“EPA has forgotten important parts of its mission,” Wheeler said. “In the past decade or so, some members of former administrations and progressives in Congress have elevated single-issue advocacy — in many cases focused just on climate change — to virtue-signal to foreign capitals, over the interests of communities within their own country.” 

Wheeler said that during a second Trump term, the agency would do more to address the environmental burdens faced by vulnerable communities and help revitalize industrial areas through investments in water systems and economic development. He also cited the administration’s work cleaning up toxic pollution from Superfund sites.

“But opponents say the White House has done little to help communities hit hardest by pollution and climate change, noting how the Trump administration has scaled back fuel efficiency standards for cars, reduced limits on emissions of methane and carbon dioxide from the fossil fuel industry and overhauled a bedrock law meant to give ordinary people a say in projects that threaten to pollute their neighborhoods,” Eilperin and Dennis write.

The Trump administration is moving forward with efforts to roll back habitat protections.

The administration issued a new proposal on Friday that would make it easier to exempt habitat from protection under the Endangered Species Act.

“U.S. Fish and Wildlife Service officials described the proposal as giving more deference to local governments when they want to build things like schools and hospitals,” the AP reports. “But the proposal indicates that exemptions from habitat protections would be considered for a much broader array of developments, including at the request of private companies that lease federal lands or have permits to use them.” 

The proposal is only the latest effort by the Trump administration to weaken protections under the Endangered Species Act. The administration moved last year to lift blanket protections for species newly listed as threatened and put in place provisions allowing government officials to include estimates for the cost of listing a species.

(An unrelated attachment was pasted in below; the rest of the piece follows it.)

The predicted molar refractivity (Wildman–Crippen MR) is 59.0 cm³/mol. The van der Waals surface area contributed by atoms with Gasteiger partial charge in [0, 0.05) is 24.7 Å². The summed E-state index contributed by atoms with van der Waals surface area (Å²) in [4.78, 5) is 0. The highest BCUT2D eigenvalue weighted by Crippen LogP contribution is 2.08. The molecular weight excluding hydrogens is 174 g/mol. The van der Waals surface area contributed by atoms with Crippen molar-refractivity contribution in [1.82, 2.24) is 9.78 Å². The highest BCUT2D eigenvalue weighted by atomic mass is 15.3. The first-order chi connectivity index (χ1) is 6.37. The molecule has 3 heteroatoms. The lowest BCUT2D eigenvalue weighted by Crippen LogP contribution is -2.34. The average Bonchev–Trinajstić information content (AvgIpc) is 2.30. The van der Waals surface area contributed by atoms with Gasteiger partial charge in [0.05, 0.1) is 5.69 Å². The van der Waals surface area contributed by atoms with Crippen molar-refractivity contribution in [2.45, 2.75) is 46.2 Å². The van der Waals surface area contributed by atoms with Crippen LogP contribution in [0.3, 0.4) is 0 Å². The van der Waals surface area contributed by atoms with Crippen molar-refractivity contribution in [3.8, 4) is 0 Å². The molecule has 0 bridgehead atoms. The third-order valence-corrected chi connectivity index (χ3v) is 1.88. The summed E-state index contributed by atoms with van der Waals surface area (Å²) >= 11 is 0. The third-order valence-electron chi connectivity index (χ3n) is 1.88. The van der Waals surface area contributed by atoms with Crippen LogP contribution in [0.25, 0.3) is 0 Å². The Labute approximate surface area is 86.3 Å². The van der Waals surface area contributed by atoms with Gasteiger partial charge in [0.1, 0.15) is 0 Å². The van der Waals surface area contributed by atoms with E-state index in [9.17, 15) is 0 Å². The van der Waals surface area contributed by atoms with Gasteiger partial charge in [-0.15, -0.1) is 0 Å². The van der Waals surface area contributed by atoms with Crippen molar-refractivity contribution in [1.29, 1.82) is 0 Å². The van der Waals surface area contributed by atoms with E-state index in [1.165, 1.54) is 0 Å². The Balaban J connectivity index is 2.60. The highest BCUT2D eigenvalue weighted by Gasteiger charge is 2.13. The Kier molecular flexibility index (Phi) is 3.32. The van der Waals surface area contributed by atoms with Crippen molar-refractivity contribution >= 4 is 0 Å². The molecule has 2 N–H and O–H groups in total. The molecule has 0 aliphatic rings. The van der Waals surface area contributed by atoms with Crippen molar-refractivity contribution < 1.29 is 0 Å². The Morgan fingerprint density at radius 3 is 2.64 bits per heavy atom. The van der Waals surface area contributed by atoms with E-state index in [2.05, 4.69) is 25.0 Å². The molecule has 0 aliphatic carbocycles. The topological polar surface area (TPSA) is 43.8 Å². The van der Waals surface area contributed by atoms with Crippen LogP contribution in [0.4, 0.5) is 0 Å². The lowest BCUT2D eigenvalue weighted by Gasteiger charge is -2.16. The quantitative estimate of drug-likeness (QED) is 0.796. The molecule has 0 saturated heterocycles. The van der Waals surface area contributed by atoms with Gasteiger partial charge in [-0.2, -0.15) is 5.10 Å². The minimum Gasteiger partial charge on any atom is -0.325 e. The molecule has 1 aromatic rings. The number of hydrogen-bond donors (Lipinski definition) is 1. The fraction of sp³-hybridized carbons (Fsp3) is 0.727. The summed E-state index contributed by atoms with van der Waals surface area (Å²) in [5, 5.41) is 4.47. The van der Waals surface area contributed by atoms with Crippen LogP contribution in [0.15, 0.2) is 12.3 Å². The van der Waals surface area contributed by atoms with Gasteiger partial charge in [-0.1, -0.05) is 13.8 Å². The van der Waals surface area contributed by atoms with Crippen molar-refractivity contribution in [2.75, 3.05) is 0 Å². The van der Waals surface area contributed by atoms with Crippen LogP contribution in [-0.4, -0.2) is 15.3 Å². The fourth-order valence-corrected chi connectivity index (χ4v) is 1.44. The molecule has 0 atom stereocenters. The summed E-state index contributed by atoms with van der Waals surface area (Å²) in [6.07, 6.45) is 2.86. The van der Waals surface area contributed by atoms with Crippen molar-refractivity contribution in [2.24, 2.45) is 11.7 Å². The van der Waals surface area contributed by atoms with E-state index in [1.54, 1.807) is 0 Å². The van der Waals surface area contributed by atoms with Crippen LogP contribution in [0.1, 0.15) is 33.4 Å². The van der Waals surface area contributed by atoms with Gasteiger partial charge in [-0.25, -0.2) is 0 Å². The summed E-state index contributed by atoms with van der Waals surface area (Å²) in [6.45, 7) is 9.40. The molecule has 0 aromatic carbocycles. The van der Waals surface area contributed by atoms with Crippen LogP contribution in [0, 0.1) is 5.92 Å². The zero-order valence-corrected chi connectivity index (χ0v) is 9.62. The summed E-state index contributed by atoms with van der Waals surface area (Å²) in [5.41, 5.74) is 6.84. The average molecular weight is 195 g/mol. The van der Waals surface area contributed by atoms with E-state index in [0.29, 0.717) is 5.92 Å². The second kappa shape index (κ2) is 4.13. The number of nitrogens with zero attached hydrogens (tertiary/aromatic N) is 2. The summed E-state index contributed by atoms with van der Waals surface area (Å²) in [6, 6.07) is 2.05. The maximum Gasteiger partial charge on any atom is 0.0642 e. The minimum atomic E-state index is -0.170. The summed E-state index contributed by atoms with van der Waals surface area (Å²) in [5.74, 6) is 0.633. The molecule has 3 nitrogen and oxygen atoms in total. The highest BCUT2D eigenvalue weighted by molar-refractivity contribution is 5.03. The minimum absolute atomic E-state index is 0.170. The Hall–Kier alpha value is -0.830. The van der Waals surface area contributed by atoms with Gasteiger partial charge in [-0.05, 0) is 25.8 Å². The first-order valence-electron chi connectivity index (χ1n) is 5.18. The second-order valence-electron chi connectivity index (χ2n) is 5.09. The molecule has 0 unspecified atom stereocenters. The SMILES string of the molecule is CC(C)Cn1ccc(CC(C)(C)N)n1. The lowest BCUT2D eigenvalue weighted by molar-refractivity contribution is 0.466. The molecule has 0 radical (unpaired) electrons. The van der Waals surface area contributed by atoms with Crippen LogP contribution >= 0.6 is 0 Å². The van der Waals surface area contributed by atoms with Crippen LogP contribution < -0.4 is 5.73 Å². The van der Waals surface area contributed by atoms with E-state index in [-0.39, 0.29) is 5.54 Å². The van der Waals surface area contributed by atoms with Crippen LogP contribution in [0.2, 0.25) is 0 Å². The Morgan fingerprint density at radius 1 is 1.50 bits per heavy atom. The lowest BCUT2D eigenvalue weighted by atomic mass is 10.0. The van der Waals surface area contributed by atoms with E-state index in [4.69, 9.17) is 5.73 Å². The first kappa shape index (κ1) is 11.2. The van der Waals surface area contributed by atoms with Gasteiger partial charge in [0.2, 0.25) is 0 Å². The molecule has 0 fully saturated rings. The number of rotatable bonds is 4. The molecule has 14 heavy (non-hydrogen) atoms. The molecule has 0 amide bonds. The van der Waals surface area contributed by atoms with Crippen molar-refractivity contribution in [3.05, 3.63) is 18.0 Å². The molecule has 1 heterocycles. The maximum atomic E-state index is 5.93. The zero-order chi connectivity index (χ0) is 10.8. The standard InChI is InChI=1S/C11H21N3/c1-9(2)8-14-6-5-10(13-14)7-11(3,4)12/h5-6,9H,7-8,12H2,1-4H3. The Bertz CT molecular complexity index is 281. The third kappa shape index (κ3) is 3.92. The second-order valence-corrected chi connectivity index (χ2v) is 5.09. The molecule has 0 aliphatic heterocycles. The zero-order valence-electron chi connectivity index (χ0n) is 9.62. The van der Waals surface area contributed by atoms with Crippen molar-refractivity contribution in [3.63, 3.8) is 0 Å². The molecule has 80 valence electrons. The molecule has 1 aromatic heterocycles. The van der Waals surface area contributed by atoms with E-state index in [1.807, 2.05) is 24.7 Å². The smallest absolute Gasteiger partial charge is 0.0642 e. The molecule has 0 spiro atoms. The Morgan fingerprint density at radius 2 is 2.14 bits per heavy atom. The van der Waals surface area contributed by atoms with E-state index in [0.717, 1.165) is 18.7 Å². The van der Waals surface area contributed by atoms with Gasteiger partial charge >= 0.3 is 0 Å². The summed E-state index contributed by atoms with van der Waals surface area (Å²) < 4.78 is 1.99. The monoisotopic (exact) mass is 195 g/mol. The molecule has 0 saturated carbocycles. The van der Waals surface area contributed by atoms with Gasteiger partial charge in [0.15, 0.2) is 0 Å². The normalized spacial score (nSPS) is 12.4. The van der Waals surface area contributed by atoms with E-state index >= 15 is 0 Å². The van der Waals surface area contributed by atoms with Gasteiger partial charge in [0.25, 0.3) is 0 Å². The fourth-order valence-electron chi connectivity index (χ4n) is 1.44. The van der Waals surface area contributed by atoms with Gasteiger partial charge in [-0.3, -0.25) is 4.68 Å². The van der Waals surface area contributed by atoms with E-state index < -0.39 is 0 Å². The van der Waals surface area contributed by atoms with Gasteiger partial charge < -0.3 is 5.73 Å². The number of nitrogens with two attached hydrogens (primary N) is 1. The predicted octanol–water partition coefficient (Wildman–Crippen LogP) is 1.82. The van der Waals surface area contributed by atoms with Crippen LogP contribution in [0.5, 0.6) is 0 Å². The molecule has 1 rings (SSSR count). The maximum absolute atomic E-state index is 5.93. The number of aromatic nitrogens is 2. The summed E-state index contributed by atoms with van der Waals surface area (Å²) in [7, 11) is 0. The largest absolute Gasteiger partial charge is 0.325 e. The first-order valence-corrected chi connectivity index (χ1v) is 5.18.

A draft released in July would limit what types of habitat fall under Endangered Species Act protections, potentially ruling out protections for land or water that needs restoration work, or that does not currently house the species in question but could in the future because of climate change. Governors from 22 Western states and Pacific territories sent a letter on Thursday to Fish and Wildlife demanding more consultation with states over any changes in the definition of habitat.

Clean energy companies are uniting to create a new lobbying group.

The American Wind Energy Association, the nation’s top lobbying group for wind power, told board members on Thursday that the organization would merge with several clean-energy companies to create a broader lobbying group called the American Clean Power Association, E&E reports

The association will continue to advocate for wind energy at the federal and state levels but will also seek to influence decisions around solar and green technology, according to an internal letter from the wind energy lobbying group obtained by E&E. The new association involves more than 30 companies, including NextEra Energy, Google, Invenergy and EDF Renewables.

Thermometer

California is battling more recording-setting heat waves and wildfires.

“California just witnessed one of its hottest weekends in memory, which intensified destructive wildfires that erupted,” my colleague Andrew Freedman writes. “The scorching temperatures forced the National Weather Service to issue heat alerts for nearly the entire state. Many areas were also under red-flag warnings for high fire danger as the heat worsened blazes already burning and helped fuel new ones.”